Dancing Grannies Share Stories From Their Past
There’s more to China’s elderly square dancers than fast footwork and synchronized moves: Some have fascinating stories to share. In her recent documentary “Chinese Grandmothers,” filmmaker Tan Jiaying brings these vibrant stories to a wider audience.
From the tumultuous years of the Cultural Revolution to the decades following China’s economic reforms, the film is a kaleidoscope of a changing China, as seen through the lens of four grandmothers, according to the 36-year-old filmmaker. It’s also a recollection of a past the women still treasure, despite the myriad hardships they faced.
“I hope my audience can have a conversation with the grandmothers around them after watching my documentary,” Tan, a current doctoral student at Sun Yat-sen University in Guangzhou, told Sixth Tone.
The elderly are one of China’s fastest-growing demographics. According to a World Health Organization report, by 2050 the number of people over 80 in China is estimated to reach 90.4 million people — a fourfold increase from 2013. Last year, a report from British medical journal The Lancet found that women over 80 had lower mortality but also lower physical and mental health compared with men of the same age.
Tan’s documentary touches on the topic of aging, too. Her subjects, ranging from 63 to 90 years old, live with certain health conditions. One has had three strokes in the last eight years, but it hasn’t kept her down. She and the others practice tai chi in the morning, dance in sprawling plazas at dusk, and jovially reminisce about the past.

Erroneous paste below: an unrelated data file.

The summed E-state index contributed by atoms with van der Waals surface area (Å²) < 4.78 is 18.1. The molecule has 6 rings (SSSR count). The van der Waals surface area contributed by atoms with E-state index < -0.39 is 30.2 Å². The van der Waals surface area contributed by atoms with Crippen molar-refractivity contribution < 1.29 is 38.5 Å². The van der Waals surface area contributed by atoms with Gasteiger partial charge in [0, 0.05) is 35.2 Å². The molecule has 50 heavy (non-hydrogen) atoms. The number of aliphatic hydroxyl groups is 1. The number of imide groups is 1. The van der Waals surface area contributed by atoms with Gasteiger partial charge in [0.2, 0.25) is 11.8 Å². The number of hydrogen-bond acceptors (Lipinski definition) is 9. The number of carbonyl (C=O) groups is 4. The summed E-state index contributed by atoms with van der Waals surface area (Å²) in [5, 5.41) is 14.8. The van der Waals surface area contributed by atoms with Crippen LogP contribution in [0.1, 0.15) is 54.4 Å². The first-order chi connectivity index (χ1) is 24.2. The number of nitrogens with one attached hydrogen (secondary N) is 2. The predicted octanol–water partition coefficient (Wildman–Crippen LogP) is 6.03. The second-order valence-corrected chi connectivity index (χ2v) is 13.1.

“I’ve been to both polar regions and Mount Everest — but only to the base camp,” says 63-year-old Lin, a former tour guide.
Tan was interested in documenting the lives of elderly Chinese after graduate students at her university began conducting research on Guangdong’s senior citizens. But she specifically wanted to focus on the lives of elderly women in China. Having worked as a film editor and director, she also wanted to tell the stories visually — as something akin to an oral history project.
But apart from the historical narrative, the documentary also delves into the different forms of adversity many elderly people in contemporary China face. They have lived through the country’s one-child policy and understand the burden it has created, both for their offspring and society more generally. To ease the problem, some provinces have asked the elderly to live with their children, and certain cities have opened luxury nursing homes catering to wealthy older people. To many of these people, the last thing they want to be is a ball and chain to their children.
“My friends and I agree that we’ll go to a nursing home when we get older,” 70-year-old Liang says in the film. “We have to when the time comes. Such is life: One generation after another.”
You can watch the full documentary here at Sixth Tone’s sister publication, The Paper.
Editor: Bibek Bhandari.
(Header image: 65-year-old Zhou, one of the four elderly women in Tan Jiaying’s documentary, sings in the living room of a home in Guangdong province. Courtesy of Tan)